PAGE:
Come hell or come high water, the Three Waters reform is going ahead.
The Government revealed on Friday it's adopting the majority of its working group's recommendations, including the controversial co-governance structure.
And Newshub can reveal the Government was warned against rolling out a $2.5 billion dollar sweetener package, designed to get mayors on board with the programme.
On the day our Three Water reforms were announced, contractors were fixing another burst pipe in Wellington, this one in Island Bay.
"Personally, I was really worried about my toilet, it was getting a bit full because we couldn't flush it," a local told Newshub.
It's situations like that the Three Waters reforms aim to fix.
On Friday, the Government announced exactly how drinking water, stormwater and wastewater will be managed.
Power over those assets will move from our 67 local councils to four regional entities but those entities will be overseen by regional representative groups to make sure locals have a voice.
The groups must be made up of a 50-50 split of council members and local iwi - a co-governance arrangement.
"It's an outstanding outcome," said Te Rūnanga o Ngāti Toa Rangatira CEO Helmut Modlik. "The pattern for that structure was set on February 6, 1840. We just had to wait a long time."
The Government also confirmed that councils will maintain ownership over their assets, despite losing control of them.
"Ownership of the entities themselves will remain with councils alone through a shareholding model that is directly proportional to the size of council populations," said Local Government Minister Nanaia Mahuta.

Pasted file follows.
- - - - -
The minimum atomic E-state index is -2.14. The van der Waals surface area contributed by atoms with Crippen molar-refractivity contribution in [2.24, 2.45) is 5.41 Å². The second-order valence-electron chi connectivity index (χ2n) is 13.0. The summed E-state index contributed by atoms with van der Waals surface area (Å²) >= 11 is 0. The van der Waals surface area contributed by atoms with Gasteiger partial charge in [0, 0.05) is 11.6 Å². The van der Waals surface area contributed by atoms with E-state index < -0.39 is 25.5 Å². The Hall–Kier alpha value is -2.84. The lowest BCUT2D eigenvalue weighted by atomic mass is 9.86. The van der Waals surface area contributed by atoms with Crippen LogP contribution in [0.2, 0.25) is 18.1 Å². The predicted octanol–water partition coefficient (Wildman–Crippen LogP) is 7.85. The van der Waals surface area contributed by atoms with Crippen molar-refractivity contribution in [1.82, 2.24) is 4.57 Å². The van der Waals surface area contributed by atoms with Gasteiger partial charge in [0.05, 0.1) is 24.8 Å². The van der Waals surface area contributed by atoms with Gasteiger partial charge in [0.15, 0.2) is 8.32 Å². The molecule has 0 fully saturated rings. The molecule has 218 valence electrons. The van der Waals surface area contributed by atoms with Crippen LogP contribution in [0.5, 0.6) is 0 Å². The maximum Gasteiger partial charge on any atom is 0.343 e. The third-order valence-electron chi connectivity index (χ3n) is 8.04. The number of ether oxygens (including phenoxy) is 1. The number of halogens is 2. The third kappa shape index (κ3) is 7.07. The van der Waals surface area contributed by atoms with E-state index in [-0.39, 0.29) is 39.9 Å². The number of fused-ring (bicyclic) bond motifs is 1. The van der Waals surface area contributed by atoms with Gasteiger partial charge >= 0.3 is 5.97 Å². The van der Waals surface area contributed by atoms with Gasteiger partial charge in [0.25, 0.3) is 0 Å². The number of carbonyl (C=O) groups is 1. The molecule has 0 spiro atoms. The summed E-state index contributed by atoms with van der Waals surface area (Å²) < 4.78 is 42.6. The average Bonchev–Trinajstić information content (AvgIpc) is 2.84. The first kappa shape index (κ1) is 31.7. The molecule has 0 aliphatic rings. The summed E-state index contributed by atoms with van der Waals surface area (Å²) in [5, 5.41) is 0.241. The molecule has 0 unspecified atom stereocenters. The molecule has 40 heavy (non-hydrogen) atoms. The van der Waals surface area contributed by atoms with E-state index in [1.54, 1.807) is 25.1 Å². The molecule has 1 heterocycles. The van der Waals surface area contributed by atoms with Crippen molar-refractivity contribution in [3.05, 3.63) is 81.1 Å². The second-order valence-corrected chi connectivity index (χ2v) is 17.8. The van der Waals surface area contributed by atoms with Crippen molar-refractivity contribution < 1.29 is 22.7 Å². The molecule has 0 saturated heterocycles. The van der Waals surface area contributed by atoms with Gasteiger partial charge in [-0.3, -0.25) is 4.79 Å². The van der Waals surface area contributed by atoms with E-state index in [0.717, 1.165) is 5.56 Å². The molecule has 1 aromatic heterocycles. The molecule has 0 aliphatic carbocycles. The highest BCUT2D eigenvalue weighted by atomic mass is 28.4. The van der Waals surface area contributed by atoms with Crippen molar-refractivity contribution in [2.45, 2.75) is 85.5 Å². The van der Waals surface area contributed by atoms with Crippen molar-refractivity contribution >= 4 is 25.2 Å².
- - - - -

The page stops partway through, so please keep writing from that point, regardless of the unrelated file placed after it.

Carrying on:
There's been plenty of debate on the topic. The minister was adamant the announcement will smooth things over, but there are still mayors not on board with the reforms.
"The reforms don't help us much but they do hinder us if they take away our control," Auckland Mayor Phil Goff said. "We want to see further changes."
Waimakariri Mayor Dan Gordon is also not a fan.
"It's a dark day for democracy," he said. "It's tantamount to theft of community assets and we'll be fighting this as hard as we can."
Last year the Government dropped a $2.5 billion dollar cash pot for councils to spend in a bid to get more mayors on board.
But Newshub can reveal Treasury warned against the handout, essentially calling it a bribe.
"The financial incentives package is intended to increase local authority goodwill towards the reforms and reduce political barriers," Treasury wrote.
It also said the Government didn't provide any analysis for the cost of the package, nor any evidence it would be value for money.
"The paper does not include any analysis or basis for the quantum of the financial incentives package... nor does it provide evidence as to the value for money of this funding."
As such, Treasury concluded it was not "good use of Crown funding".
ACT leader David Seymour described the funding as a bribe.
"If you're buying political good will, in most countries that's a bribe," he said. "I'm not sure what the Government's going to call it in New Zealand."
Finance Minister Grant Robertson rejected that.
"No," he replied, when asked if the funding was a bribe.
"Not at all," added Mahuta.
Bribe or no bribe, one thing's for sure: Three Waters is going ahead.